February 13,2003

Baucus Statement on Enron Tax Return Investigation

It was almost one year ago today when we initiated the Finance Committee’sinvestigation of Enron’s tax returns. We called on the Joint Committee on Taxation –Congress’s resident tax law experts – to review the activities and transactions related toEnron’s tax returns. We also instructed the Joint Committee to review Enron’s pensionand executive compensation programs. Though allegations flourished about the demiseof the country’s 7th largest company, the Finance Committee did not rush to judgment.

We proceeded carefully. We wanted a thoughtful and deliberative review. Our patiencehas proven wise.

Your report and findings will provide countless benefit to lawmakers andacademics for years. It will be pivotal to our efforts to restore public confidence incorporate America and to our voluntary tax system. All across the country, the story ofEnron undermined public confidence - in business ethics, in our accounting system, inour tax laws and in our pension laws.

The Joint Committee report shows that this erosion of confidence was warranted.Enron not only engaged in accounting gimmicks to boost stock prices – but Enronrepeatedly abused the tax code. And they had help from investment bankers, lawyers,and accountants.

In transaction after transaction, these advisors helped Enron carry out its taxschemes with “opinion letters.” Opinion letters are supposed to serve as an independentcounsel’s assurance of the proper tax treatment for specific facts in a given transaction.

Enron paid millions of dollars for these opinion letters. Frankly, based on JointCommittee’s investigation, many of them may not be worth the paper they were writtenon.

The report also describes collusion among these advisors. They made sure theykept the tax opinion writing business among friends. Enron and its advisors conspired tomine the tax code for tax schemes. They concealed the schemes in a complex maze ofentities and transactions. They ensured that no one – particularly the IRS – would everdiscover what they were up to.

It is abundantly clear. The IRS was kept in the dark and out-maneuvered. Thelack of adequate disclosure rules – and the lack of sufficient IRS enforcement resources –clearly helped Enron and its executives walk away with millions – maybe billions.

The Joint Committee’s report raises serious concerns about corporate ethics andthe ethics of tax advisors. Where was the independence? Did they meet theirprofessions’ code of ethics? How much were they willing to let greed affect theirjudgment?

The Joint Committee report should serve as a wake-up call. The conduct of someadvisors who call themselves “professionals” is inexcusable. At the same time Enronwas engaged in this shameful conduct, senior executives were lining their pockets. Thecompany used schemes to “juice earnings” so their stock options skyrocketed.

Enron executives rushed to the bank to take out their own deferred savings –while leaving employees holding an empty bag. The rank-and- file employees watched asa lifetime of savings in Enron’s pension plan turned to dust.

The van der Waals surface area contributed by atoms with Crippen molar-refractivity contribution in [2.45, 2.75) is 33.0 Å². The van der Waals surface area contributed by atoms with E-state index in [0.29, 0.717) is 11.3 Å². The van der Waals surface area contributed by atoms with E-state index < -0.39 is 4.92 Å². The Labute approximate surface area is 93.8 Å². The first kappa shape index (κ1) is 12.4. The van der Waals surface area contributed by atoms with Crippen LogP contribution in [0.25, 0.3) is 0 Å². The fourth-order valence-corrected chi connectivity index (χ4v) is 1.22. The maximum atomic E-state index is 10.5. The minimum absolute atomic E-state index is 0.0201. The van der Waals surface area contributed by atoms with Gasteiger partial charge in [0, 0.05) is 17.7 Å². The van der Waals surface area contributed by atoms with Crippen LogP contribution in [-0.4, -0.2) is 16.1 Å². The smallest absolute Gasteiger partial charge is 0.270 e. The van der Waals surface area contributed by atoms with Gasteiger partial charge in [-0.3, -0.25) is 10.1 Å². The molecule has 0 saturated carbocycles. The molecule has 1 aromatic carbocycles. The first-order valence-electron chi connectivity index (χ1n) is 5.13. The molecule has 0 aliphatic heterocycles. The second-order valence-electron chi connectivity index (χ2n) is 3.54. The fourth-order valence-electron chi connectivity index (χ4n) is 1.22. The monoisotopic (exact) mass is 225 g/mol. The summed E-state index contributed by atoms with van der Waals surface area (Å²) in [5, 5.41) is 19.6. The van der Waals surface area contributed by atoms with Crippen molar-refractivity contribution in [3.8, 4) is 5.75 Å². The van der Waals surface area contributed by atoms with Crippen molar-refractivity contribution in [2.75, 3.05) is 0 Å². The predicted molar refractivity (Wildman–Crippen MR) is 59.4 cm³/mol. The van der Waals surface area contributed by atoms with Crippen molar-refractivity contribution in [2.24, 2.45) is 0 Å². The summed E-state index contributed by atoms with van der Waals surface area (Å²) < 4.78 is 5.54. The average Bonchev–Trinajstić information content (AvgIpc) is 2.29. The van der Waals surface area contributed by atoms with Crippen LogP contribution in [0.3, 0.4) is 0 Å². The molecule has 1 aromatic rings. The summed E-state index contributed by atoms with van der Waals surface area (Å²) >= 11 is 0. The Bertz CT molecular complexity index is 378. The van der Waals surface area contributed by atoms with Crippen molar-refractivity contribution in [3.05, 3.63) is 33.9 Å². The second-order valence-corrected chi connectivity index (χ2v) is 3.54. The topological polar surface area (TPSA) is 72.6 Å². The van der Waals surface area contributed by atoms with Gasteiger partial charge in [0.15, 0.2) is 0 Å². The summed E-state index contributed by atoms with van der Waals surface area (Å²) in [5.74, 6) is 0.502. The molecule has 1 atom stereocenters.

Executives also got a free ride from the Board of Directors. The Board wasasleep at the wheel. According to the Joint Committee, it was anything but independent.The Board operated as a rubber stamp.

Ms. Paull, I look forward to hearing from you – and learning the answers to somespecific questions.

First, what role did Enron’s advisors – their outside lawyers, accountants, andinvestment bankers – play in these transactions? Was their conduct appropriate?Second, was there collaboration among these so-called “independent” advisors?That is, instead of providing checks and balances – were they more concerned withpadding their own pockets – and the pockets of their friends?

Third, what went wrong with Enron’s pension plans? Last Congress, thisCommittee reported out a bill to give rank-and- file employees more information – andhelp them diversify their pension plans. Is this enough to avoid future Enrons?Fourth, what about the interplay between executive compensation and the rankand-file pension plan? Rank-and- file employees had their entire life savings invested inthe pension plan. While at the same time, Enron’s executives had an “executiveprivilege” – that is their own protected pot of money.

Mr. Chairman, the Joint Committee’s report provides the Committee with aunique opportunity. We now have an invaluable insight into corporate abuse of the taxcode. I am more convinced than ever that the tax shelter legislation the FinanceCommittee approved last week must be enacted immediately. The idea that some wouldsuggest tax shelters are not a problem, is simply without merit. The Joint Committee’sreport puts that notion to rest.

This report may be viewed by some as a roadmap for abusing the tax code. Restassured that it is not a roadmap. This is the end of the road.

The Joint Committee makes specific recommendations. Mr. Chairman, I lookforward to working with you to develop additional legislation based on the report. Andwe should act without delay.

With that in mind, I support the Chairman’s statement that any legislation enactedto curb abuses – as those highlighted in this report – must have an effective date ofFebruary 13, 2003. I look forward to hearing from our other distinguished witnesses.